Gulf coastal communities should, of course, use oil booms if they can.
But how can they clean up oil which makes it near or onto their beaches?
There are much better alternatives to the toxic dispersant being dumped into the oceans.
Initially, as historical photos demonstrate, hay was successfully used to help clean up the 1969 Santa Barbara oil spill:
And these two gentlemen demonstrate that hay is effective at soaking up oil:
By far the most compelling idea I've heard about comes from a Michigan woman named Adria Brown. Brown's company, Recovery I Inc., has developed and patented a product called Golden Retriever that is designed to recover oil from water. It is made from corn cobs. Corn cobs turn out to be especially effective in this task, due to the fact that they are buoyant, and the fact that they tend to spin in moving water, which exposes their entire surface to the oil which clings readily to it. The absorption occurs quickly, and once adhered to, the cob will remain afloat without leaching, for over 24 hours allowing plenty of time for retrieval using skimmers. As an added benefit, the oil can be completely recovered by centrifuge and the cobs can be reused. Brown has been working with an extensive farm network across the Midwest, led by Feeders Grain and Supply of Corning, Iowa, to acquire the needed materials in quantity. Together, they have amassed a stockpile of close to 34,000 tons of material that is ready to be deployed to the Gulf, where it can be administered using barges, that is, as soon as someone down there asks for it. Sen. Chuck Grassley has also been involved, helping to move the paperwork in Washington.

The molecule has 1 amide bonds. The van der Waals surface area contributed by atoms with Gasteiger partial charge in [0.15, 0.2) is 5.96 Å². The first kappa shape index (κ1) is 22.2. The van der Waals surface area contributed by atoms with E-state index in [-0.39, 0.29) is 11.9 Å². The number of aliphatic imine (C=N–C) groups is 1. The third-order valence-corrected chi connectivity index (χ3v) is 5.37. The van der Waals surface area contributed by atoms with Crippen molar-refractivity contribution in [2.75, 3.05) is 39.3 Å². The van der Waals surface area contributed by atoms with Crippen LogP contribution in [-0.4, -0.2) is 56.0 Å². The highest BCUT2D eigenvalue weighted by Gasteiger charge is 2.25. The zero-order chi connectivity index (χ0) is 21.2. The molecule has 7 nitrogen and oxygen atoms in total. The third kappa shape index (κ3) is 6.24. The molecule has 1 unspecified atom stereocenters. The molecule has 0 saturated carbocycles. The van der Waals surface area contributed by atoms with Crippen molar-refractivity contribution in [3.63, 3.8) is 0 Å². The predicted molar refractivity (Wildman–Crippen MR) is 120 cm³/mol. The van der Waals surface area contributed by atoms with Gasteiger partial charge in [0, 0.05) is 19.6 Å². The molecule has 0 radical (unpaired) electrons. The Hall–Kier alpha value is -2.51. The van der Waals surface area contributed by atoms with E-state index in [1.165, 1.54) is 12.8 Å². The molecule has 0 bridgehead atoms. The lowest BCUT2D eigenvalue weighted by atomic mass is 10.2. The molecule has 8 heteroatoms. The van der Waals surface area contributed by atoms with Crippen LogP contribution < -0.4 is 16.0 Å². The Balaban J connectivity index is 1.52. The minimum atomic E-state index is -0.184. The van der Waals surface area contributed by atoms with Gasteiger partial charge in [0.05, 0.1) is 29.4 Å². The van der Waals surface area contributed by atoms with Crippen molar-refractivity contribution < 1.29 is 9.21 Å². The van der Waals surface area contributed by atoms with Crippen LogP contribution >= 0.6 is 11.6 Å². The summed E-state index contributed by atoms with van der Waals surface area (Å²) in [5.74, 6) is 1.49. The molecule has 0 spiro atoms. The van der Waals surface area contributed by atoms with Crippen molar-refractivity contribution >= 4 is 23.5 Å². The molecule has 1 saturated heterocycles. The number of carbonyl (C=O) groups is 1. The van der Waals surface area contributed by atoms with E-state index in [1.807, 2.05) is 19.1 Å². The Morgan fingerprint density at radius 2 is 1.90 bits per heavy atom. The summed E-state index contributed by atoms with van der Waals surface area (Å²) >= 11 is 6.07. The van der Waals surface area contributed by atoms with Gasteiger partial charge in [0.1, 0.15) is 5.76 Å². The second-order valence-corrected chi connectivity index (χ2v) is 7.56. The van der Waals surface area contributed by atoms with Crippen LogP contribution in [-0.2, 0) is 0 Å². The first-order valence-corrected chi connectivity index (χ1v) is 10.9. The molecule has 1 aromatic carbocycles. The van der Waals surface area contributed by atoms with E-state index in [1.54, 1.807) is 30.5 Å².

Where will the manpower come from? How about the thousands of fishermen who are now out of work and are willing to do anything they can to save their livelihood? How about paying them instead of paying expensive outside consultants with their exotic chemical cocktails? According to Ott, who was on location in Lafayette, LA, when I spoke to her, "the people down here are looking for something that is "bayou-degradable."
We can only hope that the folks in charge of the cleanup will listen to sensible suggestions, rather that continuing to rely on rash measures, in the appearance of "doing something" about the problem.
This promotional video (advertising products which are no longer for sale) shows the potential of using adsorbants to clean up oil spills:
Activated carbon may be an effective adsorbant, and is fairly inexpensive to manufacture. It can be made from a wide variety of agricultural byproducts such as coconut shells or corn cobs.
(Indeed, the corn cob clean up technique discussed above probably relies upon corn cobs which have been activated so that they are more adsorbant).
Finally, hair adsorbs oil. As Nasa wrote in 1998:
Researchers at NASA's Marshall Space Flight Center in Huntsville are testing an Alabama hairdresser's hair-raising technique of using human hair to soak up oil spills. This could lead to a number of applications, including reducing landfill waste, saving costs in oil spill cleanups and recovering spilled oil for fuel.
Madison, Alabama, hairdresser Phillip McCrory was watching television coverage of 1989's oil spill in Alaska's Prince William Sound. He saw the oil-saturated fur of a sea otter and asked himself, "If animal fur can trap and hold spilled oil, why can't human hair?" He conducted a home experiment using five pounds of human hair he had cut, collected and stuffed into a pair of his wife's pantyhose tied into a ring. He filled his son's wading pool with water, put the hair-filled hosiery ring into the center of the pool and poured used motor oil into the middle.
McCrory found that human hair adsorbs—rather than absorbs—oil. That is, instead of bonding with the hair, the oil gathers in layers on the hair's surface, allowing for easy recovery and reuse of the oil by simply squeezing it from the collection bundles.